While the result of the recent referendum suggests that Irish society has finally decided that its women can be trusted, Louise Ryan’s timely Winning the vote for women: the Irish Citizen newspaper and the suffrage movement in Ireland is a reminder of how long and difficult the struggle has been (and continues to be). Much of the book is given over to extracts from the paper, which emphasise that the suffrage movement was interested in much more than the franchise. Other issues addressed include workers’ rights, the class struggle, the war, and morality and the law.

The second collection of essays to emerge from the continuing prize competition organised by the Irish Chiefs and Chieftains and the Clans of Ireland is Politics, kinship and culture in Gaelic Ireland, c. 1100–c. 1690. Among several engaging contributions are Stephen Kestell on the demise of Feagh McHugh O’Byrne, Lora O’Brien’s most entertaining survey of the legend of Queen Medb in Gaelic literature, and Con Connor on recreating the Lucas type 1 formal footwear of a chieftain.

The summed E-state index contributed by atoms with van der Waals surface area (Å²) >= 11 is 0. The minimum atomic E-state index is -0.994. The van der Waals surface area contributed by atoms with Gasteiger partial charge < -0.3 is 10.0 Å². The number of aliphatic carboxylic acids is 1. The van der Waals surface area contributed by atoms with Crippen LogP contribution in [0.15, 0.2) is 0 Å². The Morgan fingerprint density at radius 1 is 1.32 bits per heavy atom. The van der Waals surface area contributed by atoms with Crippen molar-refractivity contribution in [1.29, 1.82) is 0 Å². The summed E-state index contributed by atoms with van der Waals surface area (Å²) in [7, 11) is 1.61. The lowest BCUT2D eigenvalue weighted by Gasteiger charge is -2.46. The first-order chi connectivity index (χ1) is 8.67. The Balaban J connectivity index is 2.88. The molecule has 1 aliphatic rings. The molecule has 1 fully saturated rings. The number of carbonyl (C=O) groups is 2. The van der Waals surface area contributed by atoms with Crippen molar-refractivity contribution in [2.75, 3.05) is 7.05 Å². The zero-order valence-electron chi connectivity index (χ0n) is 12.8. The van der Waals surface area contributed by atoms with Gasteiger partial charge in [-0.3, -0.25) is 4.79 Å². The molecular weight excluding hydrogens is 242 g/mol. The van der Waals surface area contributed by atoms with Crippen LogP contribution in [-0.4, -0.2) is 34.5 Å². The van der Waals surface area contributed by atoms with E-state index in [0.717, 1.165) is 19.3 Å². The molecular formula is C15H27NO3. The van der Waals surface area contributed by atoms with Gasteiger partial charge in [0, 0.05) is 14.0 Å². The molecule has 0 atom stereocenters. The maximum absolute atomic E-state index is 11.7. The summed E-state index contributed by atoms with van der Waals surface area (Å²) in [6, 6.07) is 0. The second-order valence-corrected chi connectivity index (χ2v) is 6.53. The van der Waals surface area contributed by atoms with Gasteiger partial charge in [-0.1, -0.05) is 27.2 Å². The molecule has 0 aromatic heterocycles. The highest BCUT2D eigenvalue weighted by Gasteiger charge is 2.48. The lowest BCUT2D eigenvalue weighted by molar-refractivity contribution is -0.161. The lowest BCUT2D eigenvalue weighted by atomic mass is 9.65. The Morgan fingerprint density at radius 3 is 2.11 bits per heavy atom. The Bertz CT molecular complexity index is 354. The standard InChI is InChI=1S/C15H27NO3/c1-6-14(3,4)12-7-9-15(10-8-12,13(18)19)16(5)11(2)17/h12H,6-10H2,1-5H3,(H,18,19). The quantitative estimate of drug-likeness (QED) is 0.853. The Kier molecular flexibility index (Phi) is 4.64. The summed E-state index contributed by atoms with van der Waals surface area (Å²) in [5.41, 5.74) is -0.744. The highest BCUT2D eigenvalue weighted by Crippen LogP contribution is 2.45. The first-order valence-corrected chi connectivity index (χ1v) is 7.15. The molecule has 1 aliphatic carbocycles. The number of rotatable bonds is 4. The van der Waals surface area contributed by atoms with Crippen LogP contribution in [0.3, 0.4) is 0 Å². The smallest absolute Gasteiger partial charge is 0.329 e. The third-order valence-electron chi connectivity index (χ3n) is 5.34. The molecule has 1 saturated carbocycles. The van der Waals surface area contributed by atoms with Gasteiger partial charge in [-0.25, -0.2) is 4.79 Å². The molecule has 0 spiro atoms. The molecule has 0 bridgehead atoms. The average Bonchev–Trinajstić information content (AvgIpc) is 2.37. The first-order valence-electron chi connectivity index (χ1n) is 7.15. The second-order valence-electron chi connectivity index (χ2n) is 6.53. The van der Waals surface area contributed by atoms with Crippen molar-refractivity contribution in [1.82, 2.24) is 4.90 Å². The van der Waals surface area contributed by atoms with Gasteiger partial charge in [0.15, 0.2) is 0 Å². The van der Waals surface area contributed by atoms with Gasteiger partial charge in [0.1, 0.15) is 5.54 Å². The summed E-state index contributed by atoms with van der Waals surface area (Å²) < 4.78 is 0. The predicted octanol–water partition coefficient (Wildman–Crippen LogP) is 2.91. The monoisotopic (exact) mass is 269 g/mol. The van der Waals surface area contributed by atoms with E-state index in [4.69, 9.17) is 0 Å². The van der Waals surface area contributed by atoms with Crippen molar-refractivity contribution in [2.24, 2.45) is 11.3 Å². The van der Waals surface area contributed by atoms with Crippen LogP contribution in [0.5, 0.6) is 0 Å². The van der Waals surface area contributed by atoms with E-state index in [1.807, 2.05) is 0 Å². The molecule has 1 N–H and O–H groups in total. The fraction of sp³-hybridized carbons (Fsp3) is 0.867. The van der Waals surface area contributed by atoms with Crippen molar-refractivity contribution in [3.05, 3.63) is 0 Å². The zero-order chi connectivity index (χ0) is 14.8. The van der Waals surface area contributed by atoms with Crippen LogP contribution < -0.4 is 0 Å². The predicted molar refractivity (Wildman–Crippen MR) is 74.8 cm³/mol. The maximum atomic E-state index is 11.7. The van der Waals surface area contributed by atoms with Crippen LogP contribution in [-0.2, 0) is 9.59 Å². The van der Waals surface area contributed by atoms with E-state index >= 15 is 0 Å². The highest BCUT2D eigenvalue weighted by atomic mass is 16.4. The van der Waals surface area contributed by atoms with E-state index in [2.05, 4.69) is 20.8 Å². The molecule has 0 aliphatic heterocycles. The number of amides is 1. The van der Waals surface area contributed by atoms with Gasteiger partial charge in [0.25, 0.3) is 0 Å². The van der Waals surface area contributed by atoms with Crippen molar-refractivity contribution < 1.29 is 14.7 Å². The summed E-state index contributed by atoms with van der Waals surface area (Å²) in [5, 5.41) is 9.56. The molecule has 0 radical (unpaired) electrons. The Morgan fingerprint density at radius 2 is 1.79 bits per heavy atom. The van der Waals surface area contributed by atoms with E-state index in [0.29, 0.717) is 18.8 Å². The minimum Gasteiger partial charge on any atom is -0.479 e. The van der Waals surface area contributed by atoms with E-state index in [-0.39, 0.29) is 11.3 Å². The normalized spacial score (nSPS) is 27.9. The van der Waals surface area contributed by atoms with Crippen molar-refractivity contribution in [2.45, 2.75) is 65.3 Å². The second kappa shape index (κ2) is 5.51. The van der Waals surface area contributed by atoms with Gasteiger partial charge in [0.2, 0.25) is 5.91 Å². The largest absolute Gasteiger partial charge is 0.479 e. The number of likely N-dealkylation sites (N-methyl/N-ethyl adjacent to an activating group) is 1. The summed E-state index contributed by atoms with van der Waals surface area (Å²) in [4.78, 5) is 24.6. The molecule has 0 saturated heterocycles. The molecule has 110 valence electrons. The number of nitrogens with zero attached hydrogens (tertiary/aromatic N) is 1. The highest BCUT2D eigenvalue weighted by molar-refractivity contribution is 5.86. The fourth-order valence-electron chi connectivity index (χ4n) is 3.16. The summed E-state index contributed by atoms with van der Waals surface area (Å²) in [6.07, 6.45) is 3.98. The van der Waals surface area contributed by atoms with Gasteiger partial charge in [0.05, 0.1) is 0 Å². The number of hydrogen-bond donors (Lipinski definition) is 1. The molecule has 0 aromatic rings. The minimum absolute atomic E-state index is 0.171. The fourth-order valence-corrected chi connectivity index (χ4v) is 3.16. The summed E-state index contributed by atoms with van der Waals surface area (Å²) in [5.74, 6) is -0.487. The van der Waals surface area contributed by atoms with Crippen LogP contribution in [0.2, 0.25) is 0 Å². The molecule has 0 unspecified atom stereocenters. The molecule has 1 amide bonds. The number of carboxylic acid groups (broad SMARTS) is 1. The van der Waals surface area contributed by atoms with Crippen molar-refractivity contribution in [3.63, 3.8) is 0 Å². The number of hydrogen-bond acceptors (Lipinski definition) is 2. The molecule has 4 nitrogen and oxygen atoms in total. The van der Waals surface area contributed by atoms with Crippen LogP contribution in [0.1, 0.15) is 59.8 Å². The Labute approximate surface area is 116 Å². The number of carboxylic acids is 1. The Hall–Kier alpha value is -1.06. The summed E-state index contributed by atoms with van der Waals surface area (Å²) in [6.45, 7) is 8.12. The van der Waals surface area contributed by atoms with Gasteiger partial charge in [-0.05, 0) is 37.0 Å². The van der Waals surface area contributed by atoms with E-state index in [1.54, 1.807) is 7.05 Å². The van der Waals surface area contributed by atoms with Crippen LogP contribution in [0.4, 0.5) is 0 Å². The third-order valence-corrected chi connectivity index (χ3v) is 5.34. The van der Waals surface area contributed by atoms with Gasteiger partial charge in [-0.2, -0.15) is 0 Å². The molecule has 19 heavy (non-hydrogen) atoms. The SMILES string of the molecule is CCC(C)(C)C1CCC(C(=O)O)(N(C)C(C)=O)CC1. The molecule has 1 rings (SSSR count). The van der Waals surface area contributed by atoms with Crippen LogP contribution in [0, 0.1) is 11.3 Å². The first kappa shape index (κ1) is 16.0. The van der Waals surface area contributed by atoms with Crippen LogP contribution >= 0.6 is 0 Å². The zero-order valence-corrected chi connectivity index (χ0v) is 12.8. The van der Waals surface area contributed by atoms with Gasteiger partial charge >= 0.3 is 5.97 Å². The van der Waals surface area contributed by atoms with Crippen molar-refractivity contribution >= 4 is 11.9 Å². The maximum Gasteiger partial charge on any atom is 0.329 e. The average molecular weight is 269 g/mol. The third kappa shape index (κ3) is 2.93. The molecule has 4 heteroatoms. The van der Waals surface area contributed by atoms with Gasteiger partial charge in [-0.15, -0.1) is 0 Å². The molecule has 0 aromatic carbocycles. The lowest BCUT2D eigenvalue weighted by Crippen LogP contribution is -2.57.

While we are familiar with John Redmond and his brother Willie, Waterford historian Pat McCarthy continues the family story in The Redmonds and Waterford: a political dynasty, 1891–1952. After the great man’s death, his son, William Archer, took his Westminster seat and was then elected to the Dáil. On his premature death, his widow, Bridget, took and held the seat.